Kevin Merchant Photography Articles


What is a ball head and why should I use one?

October, 2012

What is a ball head and why should I use one?

There seems to be an unwritten rule that any photographer worth his salt has a collection of tripods. I know I do. And, when you step up from the inexpensive tripods, you find that there are "tripod systems". Whenever you encounter that word "system" you can be sure that it's going to cost. The primary components of a tripod system are the "legs" and the "head". This article is going to concentrate on tripod heads; specifically the ball head.

For still photography, there are basically two general categories of tripod heads - pan & tilt heads and ball heads. As the name implies pan & tilt heads have individual controls for panning in the horizontal direction, tilting in the vertical direction and generally a control to level the camera with the horizon. A ball head, by the very nature of the ball and socket joint, provides the horizontal and vertical adjustments in a single control. The better ball heads provide a separate panning control.

No doubt, there are a lot of photographers who prefer the precise control you can get from the pan & tilt head. I am not one of them. For me the pan & tilt head was very frustrating to use; always fumbling for the correct knob(s) to make the desired adjustment(s).

Freedom came the day I bought my first ball head. I suddenly was able to set up shots much quicker and to me, in a more natural way. I had found a way to work in the field more efficiently and thus improve my workflow.

The word "workflow" is used a lot in relation to working in the digital darkroom. I believe "workflow" in the field is more important as it allows you to come back with those all important images to process. For me a ball head is critical to field workflow. But, there was still a point of frustration - the ball became very stiff to move, even with the stiffening control provided. The next discovery - not all ball heads are created equal. I had bought one that tended to have a characteristic stiffness that made it difficult to operate. And, it was very heavy.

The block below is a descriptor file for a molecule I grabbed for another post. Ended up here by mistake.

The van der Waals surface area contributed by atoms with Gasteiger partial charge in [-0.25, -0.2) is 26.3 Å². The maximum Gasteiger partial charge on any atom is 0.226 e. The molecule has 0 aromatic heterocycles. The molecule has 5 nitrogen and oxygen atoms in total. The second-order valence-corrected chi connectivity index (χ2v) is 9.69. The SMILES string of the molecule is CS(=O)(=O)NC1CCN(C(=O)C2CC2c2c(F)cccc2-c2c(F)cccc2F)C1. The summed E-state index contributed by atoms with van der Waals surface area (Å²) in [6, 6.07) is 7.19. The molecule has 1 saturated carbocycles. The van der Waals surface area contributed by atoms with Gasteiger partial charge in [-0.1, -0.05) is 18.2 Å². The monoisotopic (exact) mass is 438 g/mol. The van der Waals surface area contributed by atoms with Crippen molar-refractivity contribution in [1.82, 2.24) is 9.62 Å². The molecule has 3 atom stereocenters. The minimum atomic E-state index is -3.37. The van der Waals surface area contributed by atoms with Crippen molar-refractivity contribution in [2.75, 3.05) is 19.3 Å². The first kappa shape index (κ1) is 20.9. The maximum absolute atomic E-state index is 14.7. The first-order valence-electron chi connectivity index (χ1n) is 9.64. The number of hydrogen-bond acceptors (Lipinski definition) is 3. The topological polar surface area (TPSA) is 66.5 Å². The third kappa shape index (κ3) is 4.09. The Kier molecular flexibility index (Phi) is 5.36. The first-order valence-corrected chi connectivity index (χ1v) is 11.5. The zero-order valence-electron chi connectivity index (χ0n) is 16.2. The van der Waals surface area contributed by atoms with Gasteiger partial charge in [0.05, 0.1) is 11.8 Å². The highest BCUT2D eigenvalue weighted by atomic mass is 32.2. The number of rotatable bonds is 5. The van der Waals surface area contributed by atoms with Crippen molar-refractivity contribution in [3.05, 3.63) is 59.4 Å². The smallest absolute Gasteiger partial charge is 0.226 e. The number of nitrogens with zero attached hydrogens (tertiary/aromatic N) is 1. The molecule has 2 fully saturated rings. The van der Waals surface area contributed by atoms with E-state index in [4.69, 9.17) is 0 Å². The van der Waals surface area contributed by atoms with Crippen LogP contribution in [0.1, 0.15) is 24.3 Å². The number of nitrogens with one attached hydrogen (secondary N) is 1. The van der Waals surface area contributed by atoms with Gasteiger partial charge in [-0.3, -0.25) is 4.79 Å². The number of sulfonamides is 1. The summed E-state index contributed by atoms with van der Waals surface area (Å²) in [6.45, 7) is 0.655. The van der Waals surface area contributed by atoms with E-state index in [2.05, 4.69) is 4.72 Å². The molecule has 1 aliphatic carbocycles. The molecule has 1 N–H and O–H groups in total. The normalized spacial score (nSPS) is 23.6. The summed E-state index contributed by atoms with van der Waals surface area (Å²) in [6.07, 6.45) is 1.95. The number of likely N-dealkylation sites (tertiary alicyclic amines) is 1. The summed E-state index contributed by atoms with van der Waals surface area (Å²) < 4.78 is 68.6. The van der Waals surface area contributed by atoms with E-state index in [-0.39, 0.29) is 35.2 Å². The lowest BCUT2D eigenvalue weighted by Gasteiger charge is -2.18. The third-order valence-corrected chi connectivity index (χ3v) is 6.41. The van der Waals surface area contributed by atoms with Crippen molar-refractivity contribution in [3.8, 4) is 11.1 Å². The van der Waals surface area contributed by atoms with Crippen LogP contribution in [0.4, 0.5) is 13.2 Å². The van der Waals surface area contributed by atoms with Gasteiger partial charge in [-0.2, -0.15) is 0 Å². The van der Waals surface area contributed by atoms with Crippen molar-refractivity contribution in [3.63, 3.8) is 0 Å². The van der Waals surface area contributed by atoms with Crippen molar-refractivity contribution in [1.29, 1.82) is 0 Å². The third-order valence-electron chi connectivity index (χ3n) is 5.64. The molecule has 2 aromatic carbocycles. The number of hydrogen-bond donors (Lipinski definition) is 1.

Soon the hunt was on to find a replacement. An advertisement for a lightweight ball head from Kirk Enterprises popped up in an issue of Outdoor Photographer magazine. Kirk Enterprises was primarily known for making high quality plates for cameras and lenses for the Arca-Swiss bracket system, which I'll explain below. This brand new product offered a lighter weight, lower cost solution to what was on the market at the time. Remember, this was in the days of BI (Before Internet), so getting this kind of information was not as easy as it is today and Outdoor Photographer was the best source of information for the kind of photography I wanted to do.

Getting back to the workflow concept, equally important is how you attach the camera to the ball head. Many ball head manufacturers have their own proprietary system for attaching the camera/lens to the head. And if you buy into their system, you may find yourself limited to a particular manufacturer for certain solutions (or lack thereof). I have found the Arca-Swiss system (there goes that "system" word again) to be very good and widely supported by a number of third party manufacturers. The system is based on a dovetail joint design consisting of an open channel clamp securely attached to the ball head and a mating bracket bolted to the 1/4" tripod mount on the camera/lens. Today, Really Right Stuff and Kirk Enterprises both make high quality ball heads and a variety of brackets for both cameras and lenses with tripod mount collars, using the Arca-Swiss design. The brackets that you really want to use are the ones that have a lip to prevent twisting. A feature that eliminates the annoying characteristic of the generic brackets. I recommend getting a bracket for every camera body and every lens with a tripod collar - it saves the time and hassle of swapping, a workflow issue.

1/4" thread hole Horizontal/Landscape orientation Vertical/Portrait orientation
1/4" threaded hole Landscape Portrait
L-Bracket L-Bracket L-Bracket
Happy shooting and let me know if you find this article useful. Also, let me know if you have questions or comments.
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